Yet I think the dream was telling me to vote for Bernie. It didn’t change my opinion of him, but it was telling me that a win for Bernie would be beneficial to me personally. I was gravitating to that mothball smell. The mothballs could apply to Bernie himself, who not only is old but is an old-school social democrat, or it could relate to good ideas that have been ignored for awhile that he would take out of storage. Mothballs could also relate to old people, reinforcing the message from the retail clerk (who was very nice, not like a Bernie supporter at all), that the demographic that would benefit most from his election is the senior one, which I haven’t reached yet but can definitely see from here. It was a potpourri, so there were a lot of unrelated plants being offered, but the camphor dominated.

Another aspect that is interesting is the stack of brochures. It says that I have things to offer that I feel have been rejected, and which people in the Bernie camp – no, Bernie Gift Shop – would value. Sometimes little details in a dream are important, so what about the rubber band? Rubber: flexible. Band: sticking together. Rubber Band: tying things together.

The touristy village where the dream took place is significant, and it says that this election is fundamentally related to the founding of the American government, relating to the ideals we like to think we live up to. But the village was selling access to heroes of the Revolution, suggesting there is another revolution coming. I think it’s interesting that the clerk was female, because the village was pandering access to long-dead men. The suggestion was that despite the sexism, there was something for me here (I guess since I’m also getting old).

Even though I would love to get more feedback on my dream, I’m closing comments on this article. I don’t want to hear more from Bernie Bros, or from the Bernie Bro Handmaidens with their “I suck dick for socialism” T-shirts*, and they can’t resist jumping into all conversations about the election. I’m tired of you guys. Tired, tired, tired. You have made me old and tired. Just go suck some dicks. I can’t wait for the day after Bernie is inaugurated, when you start throwing tantrums about how he betrayed you, by being the conceited old fart he’s been all along.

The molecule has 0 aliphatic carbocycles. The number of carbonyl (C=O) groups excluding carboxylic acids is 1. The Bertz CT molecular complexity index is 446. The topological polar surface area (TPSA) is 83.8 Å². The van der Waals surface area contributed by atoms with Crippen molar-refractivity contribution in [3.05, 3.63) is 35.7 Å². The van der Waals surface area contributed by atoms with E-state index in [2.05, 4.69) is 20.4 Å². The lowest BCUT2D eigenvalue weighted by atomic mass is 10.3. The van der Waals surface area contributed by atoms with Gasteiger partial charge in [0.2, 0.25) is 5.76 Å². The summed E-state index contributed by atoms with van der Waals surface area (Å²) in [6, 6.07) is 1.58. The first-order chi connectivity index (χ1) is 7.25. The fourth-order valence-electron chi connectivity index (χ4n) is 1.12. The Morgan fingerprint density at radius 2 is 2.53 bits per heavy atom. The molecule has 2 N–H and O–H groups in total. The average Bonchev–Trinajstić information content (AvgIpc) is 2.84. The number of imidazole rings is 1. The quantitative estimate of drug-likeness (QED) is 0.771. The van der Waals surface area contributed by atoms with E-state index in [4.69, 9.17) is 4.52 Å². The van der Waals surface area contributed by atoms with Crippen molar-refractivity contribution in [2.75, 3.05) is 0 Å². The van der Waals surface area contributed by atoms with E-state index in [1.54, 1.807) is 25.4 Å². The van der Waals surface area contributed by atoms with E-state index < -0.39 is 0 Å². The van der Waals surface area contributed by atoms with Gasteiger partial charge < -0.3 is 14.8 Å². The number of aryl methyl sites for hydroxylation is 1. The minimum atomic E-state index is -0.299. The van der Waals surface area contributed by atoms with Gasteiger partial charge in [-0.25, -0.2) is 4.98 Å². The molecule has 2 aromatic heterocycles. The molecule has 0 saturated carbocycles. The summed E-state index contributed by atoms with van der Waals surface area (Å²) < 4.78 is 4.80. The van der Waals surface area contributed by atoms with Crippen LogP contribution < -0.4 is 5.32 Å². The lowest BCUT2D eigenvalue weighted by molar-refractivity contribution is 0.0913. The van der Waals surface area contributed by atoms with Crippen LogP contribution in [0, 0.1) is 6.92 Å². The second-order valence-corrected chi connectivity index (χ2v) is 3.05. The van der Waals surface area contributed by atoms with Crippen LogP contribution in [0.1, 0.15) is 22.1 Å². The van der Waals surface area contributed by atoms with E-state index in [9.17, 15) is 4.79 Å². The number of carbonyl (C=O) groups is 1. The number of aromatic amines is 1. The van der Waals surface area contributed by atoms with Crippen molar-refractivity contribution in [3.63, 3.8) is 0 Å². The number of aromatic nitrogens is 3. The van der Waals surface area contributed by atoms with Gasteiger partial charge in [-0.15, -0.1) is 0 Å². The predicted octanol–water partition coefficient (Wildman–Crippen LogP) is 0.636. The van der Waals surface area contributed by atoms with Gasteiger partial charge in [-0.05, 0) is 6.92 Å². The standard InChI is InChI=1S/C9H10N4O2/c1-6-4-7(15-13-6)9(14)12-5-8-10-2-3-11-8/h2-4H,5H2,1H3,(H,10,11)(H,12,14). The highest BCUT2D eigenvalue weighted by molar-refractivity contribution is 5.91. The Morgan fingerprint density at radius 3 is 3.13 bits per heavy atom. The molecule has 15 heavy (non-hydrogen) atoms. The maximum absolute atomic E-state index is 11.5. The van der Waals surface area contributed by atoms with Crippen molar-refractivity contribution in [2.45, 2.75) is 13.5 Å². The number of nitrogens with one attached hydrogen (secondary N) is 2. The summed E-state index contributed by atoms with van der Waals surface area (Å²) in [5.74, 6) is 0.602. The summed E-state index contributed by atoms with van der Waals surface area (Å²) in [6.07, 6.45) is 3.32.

*I’m not making this up.

Found in Space

February 14, 2020
The oldest extant map of the world, from Mesopotamia, circa 6th century b.c.e. No, I can’t read it.

A man on the street laughed at me the other day for reading a map. “Hahaha, a map! Didn’t know people still had those.” Now, I can’t afford a GPS right now, and I don’t have a fancy new car with navigation systems, but….Even if I could have this stuff, I like my maps.

I’ve always loved maps. Topographical maps, maps of constellations, maps of neighborhood streets, highway maps. I like seeing a thing in relation to all the other things it shares a space with. Maps can be inaccurate, of course, but then so can satellite navigation, I’m told. I don’t entirely trust any technology. I’ve seen a compass go haywire more than once, and I’ve learned to trust my sense of direction . But I think learning to read a map has helped me develop a good sense of direction.